I found myself wanting to blog, not dreading it. Not overthinking it.

I began to wonder if I could actually go without it for another day. And then maybe another? What stuff could I get done without the constant ‘noise’ in my brain? What awesome things could I think of next? What if I only used the internet for ‘useful’ things – things I wanted to know? Not things that popped up every second in my newsfeeds and timelines, whether I liked it or not? What if I could be in control, just for a little while?

Maybe I’d actually find those healthy recipes I’d been thinking about (and then actually cook them, toddler permitting)? What if I blogged about MY thoughts? Thoughts I might not have had if I’d been busy ‘liking’ everyone’s cute baby photos/duck faces the minute they were posted? What if I kept some special memories just to myself and my little family? That funny thing the Little Mister did, the milestone we all reached together. What if I felt no obligation to just ‘check in’ so that everyone knew what was going on? Who says they wouldn’t find out if they needed to?

I think social media is a wonderful and valuable tool. It connects people to other awesome people they might not have known existed. It keeps people in touch in the easiest, most immediate ways when time and distance can separate them. It is there when you need support (especially as a new parent) and it can even be responsible for positive societal change – people can unite from all around the world to champion a fantastic cause.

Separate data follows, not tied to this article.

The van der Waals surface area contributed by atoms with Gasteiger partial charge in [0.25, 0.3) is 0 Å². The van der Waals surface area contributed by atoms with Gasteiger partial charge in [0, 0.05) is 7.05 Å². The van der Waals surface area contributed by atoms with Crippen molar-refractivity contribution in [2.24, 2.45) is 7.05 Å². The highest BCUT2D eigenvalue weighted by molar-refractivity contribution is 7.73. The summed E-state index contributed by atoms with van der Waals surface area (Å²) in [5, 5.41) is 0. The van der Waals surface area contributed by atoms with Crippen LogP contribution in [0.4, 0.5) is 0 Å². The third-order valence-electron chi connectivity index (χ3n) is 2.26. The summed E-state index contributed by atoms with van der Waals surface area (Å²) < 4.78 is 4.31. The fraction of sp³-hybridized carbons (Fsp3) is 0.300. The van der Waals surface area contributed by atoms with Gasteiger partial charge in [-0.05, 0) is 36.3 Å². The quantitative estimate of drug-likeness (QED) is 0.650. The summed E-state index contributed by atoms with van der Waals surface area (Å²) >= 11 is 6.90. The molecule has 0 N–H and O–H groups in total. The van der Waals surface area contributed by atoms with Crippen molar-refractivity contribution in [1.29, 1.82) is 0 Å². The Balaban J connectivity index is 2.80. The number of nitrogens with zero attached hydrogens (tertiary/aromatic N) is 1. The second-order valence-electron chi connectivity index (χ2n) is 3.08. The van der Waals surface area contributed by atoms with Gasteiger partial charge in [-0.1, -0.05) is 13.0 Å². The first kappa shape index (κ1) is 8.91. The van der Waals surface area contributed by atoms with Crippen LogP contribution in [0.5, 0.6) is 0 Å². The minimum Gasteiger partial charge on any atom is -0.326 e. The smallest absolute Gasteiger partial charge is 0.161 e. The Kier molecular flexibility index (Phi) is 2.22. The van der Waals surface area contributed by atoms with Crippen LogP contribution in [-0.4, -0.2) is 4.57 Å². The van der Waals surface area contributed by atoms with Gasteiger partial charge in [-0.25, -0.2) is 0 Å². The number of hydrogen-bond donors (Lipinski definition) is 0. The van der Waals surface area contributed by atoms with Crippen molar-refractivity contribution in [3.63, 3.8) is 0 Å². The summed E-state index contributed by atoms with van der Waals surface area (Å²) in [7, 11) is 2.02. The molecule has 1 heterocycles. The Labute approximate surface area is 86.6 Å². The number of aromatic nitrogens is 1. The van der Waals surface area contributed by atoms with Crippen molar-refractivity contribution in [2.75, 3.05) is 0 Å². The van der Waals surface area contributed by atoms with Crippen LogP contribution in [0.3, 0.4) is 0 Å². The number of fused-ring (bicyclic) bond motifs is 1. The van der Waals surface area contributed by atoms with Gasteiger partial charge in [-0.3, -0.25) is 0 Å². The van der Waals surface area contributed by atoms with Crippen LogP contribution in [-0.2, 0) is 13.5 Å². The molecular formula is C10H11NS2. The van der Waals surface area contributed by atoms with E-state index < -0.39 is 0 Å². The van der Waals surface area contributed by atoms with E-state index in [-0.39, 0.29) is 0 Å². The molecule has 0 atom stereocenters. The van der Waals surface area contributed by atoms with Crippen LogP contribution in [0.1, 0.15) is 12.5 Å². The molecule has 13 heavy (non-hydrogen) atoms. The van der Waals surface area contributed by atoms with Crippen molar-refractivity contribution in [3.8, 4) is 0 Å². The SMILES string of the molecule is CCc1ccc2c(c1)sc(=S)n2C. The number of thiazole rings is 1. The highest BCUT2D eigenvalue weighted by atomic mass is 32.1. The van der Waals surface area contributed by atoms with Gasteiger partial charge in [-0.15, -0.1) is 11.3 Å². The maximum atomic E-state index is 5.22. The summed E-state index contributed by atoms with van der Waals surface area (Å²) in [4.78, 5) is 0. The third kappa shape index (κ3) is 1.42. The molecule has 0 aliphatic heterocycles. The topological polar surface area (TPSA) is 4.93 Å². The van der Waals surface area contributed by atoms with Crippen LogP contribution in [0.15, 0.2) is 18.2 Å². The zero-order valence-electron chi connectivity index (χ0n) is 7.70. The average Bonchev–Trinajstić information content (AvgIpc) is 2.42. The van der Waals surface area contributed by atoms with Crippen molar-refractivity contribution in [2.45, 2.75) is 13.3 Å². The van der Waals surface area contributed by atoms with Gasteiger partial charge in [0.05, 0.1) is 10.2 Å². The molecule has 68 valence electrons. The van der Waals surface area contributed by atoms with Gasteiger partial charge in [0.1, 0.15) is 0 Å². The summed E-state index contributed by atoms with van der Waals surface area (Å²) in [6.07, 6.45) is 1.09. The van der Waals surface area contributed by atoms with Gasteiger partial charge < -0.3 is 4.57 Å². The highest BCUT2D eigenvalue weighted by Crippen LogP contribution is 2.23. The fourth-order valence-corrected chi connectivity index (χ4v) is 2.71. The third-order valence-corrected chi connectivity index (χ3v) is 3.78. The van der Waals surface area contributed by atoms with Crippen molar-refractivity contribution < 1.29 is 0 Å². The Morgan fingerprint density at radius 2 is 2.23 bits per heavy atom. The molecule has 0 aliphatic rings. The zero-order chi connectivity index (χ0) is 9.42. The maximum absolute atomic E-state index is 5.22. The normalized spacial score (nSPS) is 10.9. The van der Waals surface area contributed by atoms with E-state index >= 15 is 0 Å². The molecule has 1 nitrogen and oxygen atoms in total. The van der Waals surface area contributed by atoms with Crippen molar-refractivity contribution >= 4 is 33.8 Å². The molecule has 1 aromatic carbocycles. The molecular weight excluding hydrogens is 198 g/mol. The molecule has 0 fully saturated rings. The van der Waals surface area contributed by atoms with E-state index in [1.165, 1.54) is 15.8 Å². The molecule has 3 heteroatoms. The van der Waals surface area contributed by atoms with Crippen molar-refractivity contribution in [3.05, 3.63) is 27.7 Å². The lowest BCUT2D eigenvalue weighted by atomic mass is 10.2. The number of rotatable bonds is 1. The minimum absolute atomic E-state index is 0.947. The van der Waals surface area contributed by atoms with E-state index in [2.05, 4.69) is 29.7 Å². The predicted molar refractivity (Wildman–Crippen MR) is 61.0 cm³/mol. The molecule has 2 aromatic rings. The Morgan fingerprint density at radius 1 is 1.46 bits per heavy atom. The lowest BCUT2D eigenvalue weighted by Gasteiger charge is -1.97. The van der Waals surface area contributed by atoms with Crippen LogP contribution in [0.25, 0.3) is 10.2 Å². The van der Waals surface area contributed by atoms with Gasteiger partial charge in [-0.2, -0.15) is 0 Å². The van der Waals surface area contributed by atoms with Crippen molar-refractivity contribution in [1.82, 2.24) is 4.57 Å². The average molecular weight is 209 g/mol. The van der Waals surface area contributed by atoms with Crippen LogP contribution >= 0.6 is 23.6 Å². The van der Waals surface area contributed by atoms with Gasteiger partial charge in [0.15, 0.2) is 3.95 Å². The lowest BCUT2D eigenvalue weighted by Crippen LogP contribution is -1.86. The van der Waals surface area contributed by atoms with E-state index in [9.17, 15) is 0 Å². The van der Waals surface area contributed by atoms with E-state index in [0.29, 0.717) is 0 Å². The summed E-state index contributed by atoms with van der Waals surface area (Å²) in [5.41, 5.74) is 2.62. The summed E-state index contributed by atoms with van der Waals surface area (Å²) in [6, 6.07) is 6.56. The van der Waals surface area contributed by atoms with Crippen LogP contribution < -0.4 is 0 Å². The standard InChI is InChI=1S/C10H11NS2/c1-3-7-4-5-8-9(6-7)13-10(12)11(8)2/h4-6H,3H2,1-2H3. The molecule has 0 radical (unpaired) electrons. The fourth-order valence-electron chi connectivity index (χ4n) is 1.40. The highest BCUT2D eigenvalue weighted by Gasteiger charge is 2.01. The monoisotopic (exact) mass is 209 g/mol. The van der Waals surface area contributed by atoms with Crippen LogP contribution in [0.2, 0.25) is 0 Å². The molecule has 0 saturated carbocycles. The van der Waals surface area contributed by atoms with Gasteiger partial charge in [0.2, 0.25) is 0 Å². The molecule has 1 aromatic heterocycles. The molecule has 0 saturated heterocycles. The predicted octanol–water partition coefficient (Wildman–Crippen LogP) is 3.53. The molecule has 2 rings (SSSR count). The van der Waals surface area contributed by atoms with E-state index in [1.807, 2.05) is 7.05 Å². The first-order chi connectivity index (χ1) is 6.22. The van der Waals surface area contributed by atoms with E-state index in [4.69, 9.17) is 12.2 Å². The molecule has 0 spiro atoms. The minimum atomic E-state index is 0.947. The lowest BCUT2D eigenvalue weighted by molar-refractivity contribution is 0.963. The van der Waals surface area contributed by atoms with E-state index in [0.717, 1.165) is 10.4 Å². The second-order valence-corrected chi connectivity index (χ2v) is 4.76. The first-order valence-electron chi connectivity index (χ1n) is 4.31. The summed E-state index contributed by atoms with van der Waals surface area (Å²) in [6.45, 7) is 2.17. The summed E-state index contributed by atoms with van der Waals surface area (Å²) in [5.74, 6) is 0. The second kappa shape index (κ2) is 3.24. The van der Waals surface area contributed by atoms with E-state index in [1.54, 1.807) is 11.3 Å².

Yep. It has its downsides too. There are probably too many to list once you mention the fact that it can be abused. But that’s for another blog post. I am 29 now, not 19. I should be mature enough to do the best thing for myself when I’m feeling down/flat/lonely. And last week it was to switch off the social media sites and to listen to myself.

That afternoon (before the Little Mister was in bed), I picked up the phone and called my mum for a heart to heart. I snuggled with the Little Mister whose fledgling wicked sense of humour and unabashed displays of affection light up my life. I wasn’t distracted by the flash, flash, flash of my phone as notifications rolled in. I zoned out and it felt good. Who hasn’t earnt that after a long hard day? OK, so I retweeted a couple of things…but I was a good girl once the evening rolled around. As I lay in bed, my overwhelming problems turned into achievable goals and solutions. I taught myself new things – things I’d felt held back by because I didn’t know how to do them. I stopped holding my breath, feeling that anxiety in the pit of my stomach.

I didn’t miss it! I didn’t miss the viral posts about how 1000, 000 likes were required to cure some rare disease. I didn’t miss the photos and the status updates as people advertised the best sides of themselves. I didn’t miss the latest celebrity gossip. I didn’t miss that feeling of insecurity that crept up when I didn’t get any ‘likes’ or felt like everyone was having a great time but me.

The next day I felt differently about social media. I realised that I need to be in control of it, not the other way around. It was up to me when I logged in and why. From now on, when I’m feeling blue or insecure, I’m going to switch off. Without feeling weird or …guilty. I’m sure a Facebook message can wait another day for a reply. I don’t have to be switched on 24/7. Who made that rule, anyway (don’t get me started)?